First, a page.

This book was read aloud to me in the fifth grade and I have never forgotten a single word of this beautiful story. I have tried, over the years, to encourage my children to read the book, but they have all balked at its “slow pace” and rural story line. Finally, just this summer my daughter read the book, and fell in love with the ramblings and adventures of Billy Colman and his hound dogs.
Living in Rural Oklahoma, Billy earns the money to purchase two hound dogs, trains them to hunt and sets off, alone, on hunting raccoons and in the process, escapes a number of moments of peril. Barefooted, he walks everywhere he goes, wandering with his hound dogs all over the county and the woods surrounding them – no phone updates, no “where are you Billy” text messages and no GPS tracking device in his cell phone.
The world Billy lives in in so very different from ours. While we have advanced technologically – and I appreciate so many of these luxuries – I cannot help but feel remorse for the elements of independence, self-reliance, maturity, adventure and confidence that Billy developed and demonstrated throughout the story. One of the foundational elements of modern schooling is the “creation” or “development” of self-esteem, confidence and character in our students ( See my post – One Size Does Not Fit All for more details). The real question is, can this be done in the hermetically sealed, over-scheduled, highly monitored and short-leashed world in which we are raising our children. Can any of these things be “taught?” Or, do they emerge, individually, as a result of real-world tests, experience, victory and failure. What is lost in a “nerfed world,” where everything is organized, quantified, tabulated, sanitized, safe guarded, error-proofed and mommy verified?
This is going to turn into one of those “when I was a kid” stories. You knew that was coming, right? But really, go back thirty years and little league consisted of two nights a week of play – to which we road alone on our bikes. Some parents came, some didn’t – it really wasn’t for the parents – it was our game. We spent the rest of our time playing pick-up games, swimming, fishing, ditch in the dark and any number of other things – outside. We explored the city dump, looking for “cool” stuff, we threw rocks at the abandoned factory, trying to find whatever glass was left to break, we walked the river when it was iced over (and laughed at the poor sucker who fell in), we played in the creek and generally used our imaginations and a quest for adventure to test and stretch ourselves.
I think of the opening scenes of To Kill A Mockingbird (a must read BTW!), in which the kids are outside trying to decide on a hot summer morning what they will do that day; that was our everyday. No agenda created by mom. No endless schedule of pre-planned activities, camps, lessons and entertainments. We didn’t look to our parents for the solution; we looked within ourselves for the answer. Which leads me to wonder – what the heck are we doing to our children and ourselves in this modern day, video game, air-conditioned and sterilized world? How does this effect their development?
To get a sense of what we are doing it would be helpful to read Last Child in the Woods by Richard Louv – in which he coined the term “nature-deficit disorder” to describe the absence of real, authentic contact with nature being experienced by today’s youth. Beyond the “tree-museums” that we call forest preserves, he is talking about unstructured contact, in which safety is not guaranteed upon admission, and the impact it has on health and development.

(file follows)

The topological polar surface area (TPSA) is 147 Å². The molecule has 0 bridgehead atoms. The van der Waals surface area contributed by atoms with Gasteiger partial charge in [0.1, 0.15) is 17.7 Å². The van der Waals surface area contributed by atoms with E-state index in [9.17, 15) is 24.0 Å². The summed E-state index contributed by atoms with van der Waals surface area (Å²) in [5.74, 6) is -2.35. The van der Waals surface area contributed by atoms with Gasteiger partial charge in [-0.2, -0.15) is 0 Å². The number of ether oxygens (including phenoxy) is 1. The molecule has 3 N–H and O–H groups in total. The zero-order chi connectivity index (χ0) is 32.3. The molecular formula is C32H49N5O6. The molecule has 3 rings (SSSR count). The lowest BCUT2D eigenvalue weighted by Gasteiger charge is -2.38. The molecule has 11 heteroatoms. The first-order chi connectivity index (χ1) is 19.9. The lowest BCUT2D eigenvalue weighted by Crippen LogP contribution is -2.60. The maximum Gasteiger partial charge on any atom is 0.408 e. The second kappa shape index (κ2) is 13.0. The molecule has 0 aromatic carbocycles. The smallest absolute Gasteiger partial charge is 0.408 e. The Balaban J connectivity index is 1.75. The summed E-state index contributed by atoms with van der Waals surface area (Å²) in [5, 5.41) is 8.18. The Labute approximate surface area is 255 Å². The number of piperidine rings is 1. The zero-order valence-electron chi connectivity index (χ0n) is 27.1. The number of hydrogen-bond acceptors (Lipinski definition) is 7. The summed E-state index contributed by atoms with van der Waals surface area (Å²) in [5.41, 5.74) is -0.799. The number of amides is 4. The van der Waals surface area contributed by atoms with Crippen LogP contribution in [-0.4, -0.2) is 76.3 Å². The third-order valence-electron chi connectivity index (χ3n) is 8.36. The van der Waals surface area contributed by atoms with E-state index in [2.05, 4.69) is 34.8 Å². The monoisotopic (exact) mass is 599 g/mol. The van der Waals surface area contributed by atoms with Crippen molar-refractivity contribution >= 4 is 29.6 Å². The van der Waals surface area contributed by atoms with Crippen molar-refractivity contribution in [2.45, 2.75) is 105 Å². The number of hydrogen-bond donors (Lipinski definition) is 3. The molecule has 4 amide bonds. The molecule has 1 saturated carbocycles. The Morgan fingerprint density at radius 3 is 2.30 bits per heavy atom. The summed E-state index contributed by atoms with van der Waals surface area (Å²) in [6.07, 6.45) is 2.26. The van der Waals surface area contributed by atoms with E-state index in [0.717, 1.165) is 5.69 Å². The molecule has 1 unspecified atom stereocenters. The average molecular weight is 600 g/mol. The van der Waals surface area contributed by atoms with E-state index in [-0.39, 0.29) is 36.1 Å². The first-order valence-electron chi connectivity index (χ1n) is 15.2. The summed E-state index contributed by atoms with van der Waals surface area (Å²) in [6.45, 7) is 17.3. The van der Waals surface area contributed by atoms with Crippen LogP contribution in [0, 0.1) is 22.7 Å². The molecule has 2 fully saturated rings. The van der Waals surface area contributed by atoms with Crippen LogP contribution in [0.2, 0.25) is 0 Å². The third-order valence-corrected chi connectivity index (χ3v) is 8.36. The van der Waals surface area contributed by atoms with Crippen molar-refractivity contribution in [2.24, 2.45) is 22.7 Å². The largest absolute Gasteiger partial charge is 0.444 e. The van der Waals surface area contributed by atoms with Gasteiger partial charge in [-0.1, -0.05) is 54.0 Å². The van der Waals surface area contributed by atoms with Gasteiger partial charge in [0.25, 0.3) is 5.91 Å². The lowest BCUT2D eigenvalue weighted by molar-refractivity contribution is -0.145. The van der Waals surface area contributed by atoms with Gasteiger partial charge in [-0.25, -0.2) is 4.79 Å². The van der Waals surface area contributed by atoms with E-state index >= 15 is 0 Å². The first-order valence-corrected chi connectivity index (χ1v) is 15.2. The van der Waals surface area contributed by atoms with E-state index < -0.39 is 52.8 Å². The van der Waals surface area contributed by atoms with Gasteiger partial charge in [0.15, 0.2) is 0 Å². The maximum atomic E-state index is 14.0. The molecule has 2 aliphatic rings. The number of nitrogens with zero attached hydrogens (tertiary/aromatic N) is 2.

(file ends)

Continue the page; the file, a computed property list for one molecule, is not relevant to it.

One of the threats facing us as a culture is obesity. We eat too much (most of which is not actually food) and move too little. While everyone, and their brother, wants to sell us a pill, diet plan, exercise machine or genetic defect to explain our pudginess – the bottom line is that we sit inside, engage in technology, pay others to do our “work” and eat crap food all day. The irony is, as writer Timothy Egan noted, the solution is readily available to everyone and it is free:
There is an obvious solution — just outside the window. For most of human history, people chased things or were chased themselves. They turned dirt over and planted seeds and saplings. They took in Vitamin D from the sun, and learned to tell a crow from a raven (ravens are larger; crows have a more nasal call; so say the birders). And then, in less than a generation’s time, millions of people completely decoupled themselves from nature.
We used to walk or bike where we needed to go, we cut our own grass and cleaned our own homes. The structure of the suburbs has eliminated, for many, the possibility of traveling in any way other that by car. It is an incredibly pedestrian unfriendly place. We have grown accustomed to remaining indoors – safe, climate-controlled and worry-free. But the fact of the matter is, as Mr. Louv noted:
‘Kids who do play outside are less likely to get sick, to be stressed or become aggressive, and are more adaptable to life’s unpredictable turns.
“The average young American now spends practically every minute — except for the time in school – using a smartphone, computer, television or electronic device,” my colleague Tamar Lewin reported in 2010, from a Kaiser Family Foundation study.
So, in thinking about Where the Red Fern Grows, I have become more cognizant of my need to go outside – just to sit, read, play, think and work. I send my kids out more, damn the yard anyway – sometimes I look out the kitchen window and see all the crap spread over the yard – ladder against the tree, water balloon corpses everywhere, balls of all sizes, pots, pans, kitchen spoons, bikes – you name it – and I thank God that my children are outside, having fun, with each other. The day will come and they will be gone, then I can worry about my yard, right now it belongs to them.
Be Strong. Stay Hungry. Walk Tall.